Kidney Cancer Association National Patient Conference
Dr. Eric Jonasch; MD Anderson Cancer Center
April 14, 2012
Systemic Targeted Therapy for Metastatic Renal Cell Cancer in 2012
I am going to talk as systemic targeted therapy for Metastatic Renal Cell Cancer, what we are currently using and how we are using it, and the science about it, and how that leads us to new ideas, moving forward. Although I can see people here benefiting from what we do it is not enough.
When we talk about kidney cancer, we cannot talk about just one disease type. What I am going to talk about mainly is clear cell, and Dr. Tannir, my friend and colleague, is going to talk about the non-clear cell subtypes.
So what is ccRCC? It is essentially a cancer that looks like this under a microscope, and it was called this, back in the day. We more recently found that it has a mutation in the VHL gene (Von Hippel Lindau) in the large majority of individuals with and I also run a clinic where I try to marry the information we have about hereditary kidney cancer with non-hereditary kidney cancer to improved therapies.
Slide 2: This is not to scale; it is 213 amino acids long and for the scientists in the audience, that is mercifully short, and it also has three exons in or three parts, or easier to study than most, but obviously still hard to study.
What it does, it essentially regulates how the cell reacts to oxygen. Obviously oxygen is our life’s blood, we need oxygen to, we need water, we need glucose. And our cells, if they feel like they hve enough need oxygen, they basically sit back and VHL will then take the transcription factor, it breaks it down If you have low oxygen state, then the cell will say, “Help, I need oxygen” and the VHL will step back, the transcription factors, HIF alpha and HIF beta are going to come together and you will get production of proteins, like VEGF which is a growth factor for blood vessels and some other things. If you have a mutation or something how an inactivation of the VHL gene, you have essentially this ongoing process of these cells, now cancerous, saying—somewhat untruthfully—we need more oxygen, we need more blood, build me an infrastructure.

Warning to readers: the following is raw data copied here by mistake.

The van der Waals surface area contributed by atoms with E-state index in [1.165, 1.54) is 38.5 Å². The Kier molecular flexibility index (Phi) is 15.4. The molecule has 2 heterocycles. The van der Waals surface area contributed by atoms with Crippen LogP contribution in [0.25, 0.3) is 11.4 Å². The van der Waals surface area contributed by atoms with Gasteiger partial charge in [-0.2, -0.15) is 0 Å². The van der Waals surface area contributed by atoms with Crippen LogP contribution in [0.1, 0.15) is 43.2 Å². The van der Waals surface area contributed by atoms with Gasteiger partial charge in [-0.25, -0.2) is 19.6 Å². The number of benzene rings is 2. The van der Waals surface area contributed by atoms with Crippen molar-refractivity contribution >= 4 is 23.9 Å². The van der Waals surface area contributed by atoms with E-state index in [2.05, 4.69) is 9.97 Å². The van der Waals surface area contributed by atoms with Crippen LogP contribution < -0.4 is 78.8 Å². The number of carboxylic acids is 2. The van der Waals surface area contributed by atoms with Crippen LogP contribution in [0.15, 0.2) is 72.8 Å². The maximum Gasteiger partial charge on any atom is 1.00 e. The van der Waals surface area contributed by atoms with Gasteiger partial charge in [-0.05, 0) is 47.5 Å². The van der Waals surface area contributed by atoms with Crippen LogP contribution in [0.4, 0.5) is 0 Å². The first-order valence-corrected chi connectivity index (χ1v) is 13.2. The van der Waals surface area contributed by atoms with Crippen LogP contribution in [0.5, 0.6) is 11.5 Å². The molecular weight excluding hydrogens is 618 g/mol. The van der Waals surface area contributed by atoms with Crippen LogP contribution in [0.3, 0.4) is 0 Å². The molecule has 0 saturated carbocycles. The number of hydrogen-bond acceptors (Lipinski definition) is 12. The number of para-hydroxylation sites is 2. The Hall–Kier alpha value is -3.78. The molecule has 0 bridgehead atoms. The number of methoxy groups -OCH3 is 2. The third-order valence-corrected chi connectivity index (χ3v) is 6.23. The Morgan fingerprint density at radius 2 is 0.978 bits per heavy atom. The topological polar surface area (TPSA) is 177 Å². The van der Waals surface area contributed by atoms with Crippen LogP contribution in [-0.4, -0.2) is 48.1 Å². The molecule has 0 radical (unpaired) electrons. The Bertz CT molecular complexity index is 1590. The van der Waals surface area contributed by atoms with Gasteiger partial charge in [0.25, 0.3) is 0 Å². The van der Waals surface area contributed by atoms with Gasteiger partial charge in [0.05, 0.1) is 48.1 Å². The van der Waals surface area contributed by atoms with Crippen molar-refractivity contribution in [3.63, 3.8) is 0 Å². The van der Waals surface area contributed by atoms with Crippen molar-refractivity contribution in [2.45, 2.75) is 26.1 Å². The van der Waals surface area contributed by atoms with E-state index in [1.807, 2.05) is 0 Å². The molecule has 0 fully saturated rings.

That infrastructure is as follows: When we think of cancer we can’t think of cancer cells The cancer cells are in black on slide and in blue above, the stromal cells–the “glue” cells, and above those the endothelial cells or blood vessel cells. This triumvirate plus other cells generate an organ—and it really is an organ—that we call cancer. And when we use therapies, we are blocking specific areas there.
I’ll tell you a bit about the therapies we use now and that some of you are on, and what they are actually blocking.
Here is some terminology you are about to hear, some jargon, as we talk about trials and therapies. 1) Progression free survival (PFS)—time it takes for cancer to start growing again and 2) Overall Survival (OS)—time it takes from start of treatment to passing of patient
We also have some up and coming drugs. And the way these drugs work (Slide 4 again) is by blocking the blood vessels. They try to kill the blood vessels that feed the cancer. They don’t seem to have much effect on the cancer itself. That is why you have experienced that we can shrink this down, but we can’t make it go away. And what we need, and on our wish list, are kidney cancer cell-killing therapies for the future.
mTOR FDA approved;
The mTOR inhibitors, of which there are two, Torisel and Afinitor, Temsirolimus and Everolimus.
What they do; they are actually working inside the cell both perhaps in the cancer and blood vessel cell. And they are blocking particular proteins that seem to be up regulated, overexcited, in the cancer cell that give them a selective growth advantage.
There we have on the bottom, kind of a brown color, mTOR, which if it is overactivated, results in production of and more survival … for the cancer cells—which is shouldn’t have. What Torisel and Afinitor do is to block that signal.